More than 29,000 people around the world are involved in NASA’s Planet Hunters TESS project. Available through the Zooniverse website, the project enlists citizen scientists to search for new exoplanets by scanning data from NASA’s Transiting Exoplanet Survey Satellite (TESS). After diligently searching the data, two citizen scientists were rewarded for their efforts with the discovery of two new gaseous planets.
The two planets orbit a sun-like star 352 light-years from Earth and after the findings were confirmed by NASA, the citizen scientists’ discovery was published in Monthly Notices of the Royal Astronomical Society.
TESS launched in 2018 and has facilitated the discovery of 100 exoplanets so far, with many more flagged for confirmation. The program relies on dedicated volunteers to scan satellite graphs of the brightness of stars. If volunteers see a dip in a star’s light curve, they can flag it as a potential planet orbiting between the star and TESS’ cameras.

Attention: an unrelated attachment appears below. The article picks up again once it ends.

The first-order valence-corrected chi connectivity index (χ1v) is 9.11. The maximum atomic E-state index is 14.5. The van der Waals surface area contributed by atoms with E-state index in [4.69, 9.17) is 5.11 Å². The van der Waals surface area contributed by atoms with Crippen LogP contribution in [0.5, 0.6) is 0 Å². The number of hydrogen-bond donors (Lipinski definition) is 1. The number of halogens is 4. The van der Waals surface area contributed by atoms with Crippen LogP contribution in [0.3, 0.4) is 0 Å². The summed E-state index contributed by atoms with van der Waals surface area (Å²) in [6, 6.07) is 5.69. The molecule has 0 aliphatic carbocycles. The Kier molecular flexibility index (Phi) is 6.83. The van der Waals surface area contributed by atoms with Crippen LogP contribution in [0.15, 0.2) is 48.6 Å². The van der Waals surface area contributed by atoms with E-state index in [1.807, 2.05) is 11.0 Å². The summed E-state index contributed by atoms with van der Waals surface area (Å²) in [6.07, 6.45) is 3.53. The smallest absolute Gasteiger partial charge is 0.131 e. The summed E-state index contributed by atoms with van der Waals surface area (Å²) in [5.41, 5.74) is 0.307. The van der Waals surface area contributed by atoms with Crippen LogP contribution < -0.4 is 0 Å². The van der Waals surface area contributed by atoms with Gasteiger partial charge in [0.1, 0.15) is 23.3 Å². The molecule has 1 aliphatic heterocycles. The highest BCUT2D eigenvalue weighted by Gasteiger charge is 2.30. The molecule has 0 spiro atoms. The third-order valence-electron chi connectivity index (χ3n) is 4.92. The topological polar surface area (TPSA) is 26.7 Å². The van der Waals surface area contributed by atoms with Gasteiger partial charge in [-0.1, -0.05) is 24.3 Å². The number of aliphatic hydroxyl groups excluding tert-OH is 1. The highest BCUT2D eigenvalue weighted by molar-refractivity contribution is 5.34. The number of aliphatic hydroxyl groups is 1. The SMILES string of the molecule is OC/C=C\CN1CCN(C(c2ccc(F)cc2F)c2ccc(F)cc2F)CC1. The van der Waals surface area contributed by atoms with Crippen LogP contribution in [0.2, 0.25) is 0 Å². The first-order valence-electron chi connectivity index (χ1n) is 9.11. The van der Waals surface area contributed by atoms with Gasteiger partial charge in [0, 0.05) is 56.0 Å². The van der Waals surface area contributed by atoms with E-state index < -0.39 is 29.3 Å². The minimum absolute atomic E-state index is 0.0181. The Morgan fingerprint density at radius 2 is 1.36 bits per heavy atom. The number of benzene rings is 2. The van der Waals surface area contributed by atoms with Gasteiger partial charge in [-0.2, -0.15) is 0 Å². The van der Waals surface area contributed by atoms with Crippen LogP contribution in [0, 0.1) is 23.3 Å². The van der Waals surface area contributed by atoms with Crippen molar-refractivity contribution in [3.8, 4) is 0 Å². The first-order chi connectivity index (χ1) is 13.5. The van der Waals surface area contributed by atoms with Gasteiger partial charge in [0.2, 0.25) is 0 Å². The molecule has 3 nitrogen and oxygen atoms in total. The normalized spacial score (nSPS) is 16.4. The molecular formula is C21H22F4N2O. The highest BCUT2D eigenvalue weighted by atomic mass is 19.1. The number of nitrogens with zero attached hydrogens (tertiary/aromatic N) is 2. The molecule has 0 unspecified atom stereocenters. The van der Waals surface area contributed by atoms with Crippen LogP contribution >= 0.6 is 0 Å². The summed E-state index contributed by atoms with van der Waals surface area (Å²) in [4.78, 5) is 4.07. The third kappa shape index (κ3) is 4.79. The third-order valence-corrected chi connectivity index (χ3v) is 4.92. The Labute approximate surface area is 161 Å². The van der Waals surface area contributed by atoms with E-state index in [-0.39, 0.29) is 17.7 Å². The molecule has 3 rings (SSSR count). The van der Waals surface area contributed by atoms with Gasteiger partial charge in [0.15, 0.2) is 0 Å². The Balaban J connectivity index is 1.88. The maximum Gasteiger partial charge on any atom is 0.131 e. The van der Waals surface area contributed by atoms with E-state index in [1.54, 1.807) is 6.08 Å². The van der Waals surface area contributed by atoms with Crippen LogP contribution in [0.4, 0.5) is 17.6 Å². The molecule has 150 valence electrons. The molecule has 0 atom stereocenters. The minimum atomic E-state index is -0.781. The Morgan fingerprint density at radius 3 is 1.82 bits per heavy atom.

One of the citizen scientists responsible for the discovery of these specific planets, named ‘planet b’ and ‘planet c,’ was Cesar Rubio. Rubio became interested in TESS because his seven-year-old son loves to talk about stars and planets. Rubio told CNN, “I feel that I’m contributing, even if it’s only like a small part. Especially scientific research, it’s satisfying for me.”